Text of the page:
The Army's release of the Rifleman Radio Request for Proposals in early January 2015 marks the beginning of a new era in the procurement of tactical radios and ultimately, an example of Better Buying Power (BBP) in action. For the acquisition community, there is now an opportunity that should not be missed to more fully realize the benefits of BBP for tactical radio procurement--in cost savings and capability innovation--by ethically and iteratively engaging with the essential participants from the Army's Training and Doctrine Command (TRADOC), and industry.
NDI is the new acquisition strategy
The Rifleman Radio procurement, the first of many tactical radio procurements as the Handheld, Manpack and Small Form Factor (HMS) program enters full rate production, harkens a new way for the US Army to buy radios—state the technical requirements and demand that industry offer compliant solutions that meet current and future operational requirements.
In August 2014, the Office of the Undersecretary of Defense for Acquisition, Logistics and Technology (USD AT&L) released a new acquisition strategy for the terrestrial portion of the HMS program that allows ALL compliant products to compete—even those radios developed by companies without the benefit of congressionally appropriated research and development funding, so-called Non-Developmental Items or NDI.
This new open, competitive acquisition strategy is absolutely guaranteed to bring great value and significant savings to the Department of Defense. The value will come from innovative companies developing solutions that give them a differentiation and advantage in the marketplace. Such features could include additional capabilities or waveforms, smaller form factors, and greater battery life. The savings will come from good, old-fashioned competition. Companies looking for success in the marketplace will offer products at a reasonable price--a price that offers reasonable return for their investment and one that demands they innovate their design and manufacturing to maintain margin.
New behaviors needed
This new marketplace for tactical radios presents the DoD acquisition community with an opportunity that should not be missed to fully realize the benefits to the department and the warfighter. The guidelines for how to be successful in this marketplace have been very well laid out in the BBP 1.0, 2.0 and 3.0 that have been published over the last few years by the OUSD AT&L. All three documents lay out the principles and attributes for the DOD's acquisition corps to follow in these fiscally challenging times. All that is needed now is for these acquisition professionals to put BBP principles and attributes into practice. I would argue, that the guidance now in place and the nature of the tactical radio market place offer a huge opportunity for the acquisition community.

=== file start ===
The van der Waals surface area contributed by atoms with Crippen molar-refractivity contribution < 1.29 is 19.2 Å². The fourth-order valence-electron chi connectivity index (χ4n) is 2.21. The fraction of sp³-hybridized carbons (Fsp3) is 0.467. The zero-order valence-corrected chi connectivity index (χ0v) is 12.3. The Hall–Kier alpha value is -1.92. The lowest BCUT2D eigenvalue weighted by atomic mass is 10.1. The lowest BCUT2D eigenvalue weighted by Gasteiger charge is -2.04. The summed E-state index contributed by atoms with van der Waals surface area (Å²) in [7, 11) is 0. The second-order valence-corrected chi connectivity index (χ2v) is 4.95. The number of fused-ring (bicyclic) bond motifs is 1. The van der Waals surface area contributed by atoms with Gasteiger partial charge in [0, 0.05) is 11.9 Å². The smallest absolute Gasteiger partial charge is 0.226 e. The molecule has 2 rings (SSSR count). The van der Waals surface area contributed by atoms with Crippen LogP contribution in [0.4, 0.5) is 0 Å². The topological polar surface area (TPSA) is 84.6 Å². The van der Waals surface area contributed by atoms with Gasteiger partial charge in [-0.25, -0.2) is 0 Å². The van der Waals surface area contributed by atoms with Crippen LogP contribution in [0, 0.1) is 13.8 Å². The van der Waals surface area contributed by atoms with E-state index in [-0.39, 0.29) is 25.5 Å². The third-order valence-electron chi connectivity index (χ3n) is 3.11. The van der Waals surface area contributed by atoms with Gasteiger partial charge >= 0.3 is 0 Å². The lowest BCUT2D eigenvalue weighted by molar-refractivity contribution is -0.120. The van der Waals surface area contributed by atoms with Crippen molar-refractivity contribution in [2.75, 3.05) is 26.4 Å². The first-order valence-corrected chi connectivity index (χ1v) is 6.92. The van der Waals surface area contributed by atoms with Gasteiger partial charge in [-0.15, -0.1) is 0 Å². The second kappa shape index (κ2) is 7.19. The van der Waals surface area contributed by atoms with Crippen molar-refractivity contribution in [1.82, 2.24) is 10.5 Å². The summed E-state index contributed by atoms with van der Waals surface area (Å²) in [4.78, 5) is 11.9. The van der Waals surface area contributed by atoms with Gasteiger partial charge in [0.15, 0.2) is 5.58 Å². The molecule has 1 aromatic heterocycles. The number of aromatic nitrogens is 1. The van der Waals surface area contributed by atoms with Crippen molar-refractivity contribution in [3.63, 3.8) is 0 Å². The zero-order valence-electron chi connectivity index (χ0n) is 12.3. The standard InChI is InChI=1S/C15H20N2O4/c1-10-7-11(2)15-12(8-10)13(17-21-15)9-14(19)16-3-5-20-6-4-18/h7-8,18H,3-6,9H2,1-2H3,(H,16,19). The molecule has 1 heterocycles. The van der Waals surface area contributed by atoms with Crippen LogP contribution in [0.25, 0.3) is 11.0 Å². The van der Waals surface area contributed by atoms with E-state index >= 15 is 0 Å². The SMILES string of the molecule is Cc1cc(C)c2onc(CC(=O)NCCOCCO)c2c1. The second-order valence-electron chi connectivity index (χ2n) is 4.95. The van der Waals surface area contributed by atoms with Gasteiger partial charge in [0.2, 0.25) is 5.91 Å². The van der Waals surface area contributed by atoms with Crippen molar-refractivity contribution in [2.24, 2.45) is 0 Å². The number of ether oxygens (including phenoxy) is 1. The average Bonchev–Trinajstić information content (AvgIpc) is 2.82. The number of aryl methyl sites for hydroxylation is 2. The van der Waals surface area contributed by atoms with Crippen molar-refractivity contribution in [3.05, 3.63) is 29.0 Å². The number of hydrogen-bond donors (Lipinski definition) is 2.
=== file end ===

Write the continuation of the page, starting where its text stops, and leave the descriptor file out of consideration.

Recipe for success
Success in this new marketplace will require three factors:
- the right people at the table;
- an open dialog with industry, and;
- an acknowledgement that the new way of doing business will be an iterative strategy, taking bite-sized steps as technology changes and improves over time.
Getting the right people to the table involves three groups:
- those defining capabilities;
- those acquiring the capability for the government and industry, and;
- the group that has to deliver the capability to the warfighter.
In the Army's case, this includes TRADOC headquarters and their appropriate representatives from the Centers of Excellence. These folks must hear from the acquirers and from industry what is doable in a reasonable time and at a reasonable price.
Those from the acquisition community must engage in ethical face-to-face dialog with industry. I can't emphasize enough that I mean a conversation between people versus a dialog via am RFII, where there is no direct interface beyond turning in your homework to the contracting officer. While the RFI process is an excellent tool, it must be accompanied with direct interface with members of industry. There are many appropriate ways of conducting this interface including industry days and engagement at trade shows. In my view, the former is a much more effective means of engagement.
This new marketplace for tactical radios, one that requires industry to invest their own money to develop products, will be one that delivers greater and greater capabilities over time, or iteratively. The cycle time for the delivery of new capability will depend on two factors, demands from the marketplace and leaps in technology. I believe that this cycle will also deliver less expensive and more capable products over time. There already are several examples in the tactical radio market that prove this out, such as the ongoing Mid-tier Networking Vehicular Radio and the longstanding competitive program that provides DoD with its JTRS-approved single-channel radios.
A bright future for tactical radios
The release of the Rifleman Radio RFP is just a single way station on the tactical radio modernization journey that will deliver revolutionary capabilities to the Warfighter over the next decade. If BBP 1.0, 2.0 and 3.0 take root, this journey will be much easier for both the government and industry. The end result will be much-needed improved mission command capability in the hands of the warfighter and, just as importantly, the opportunity to save tens of millions of procurement dollars.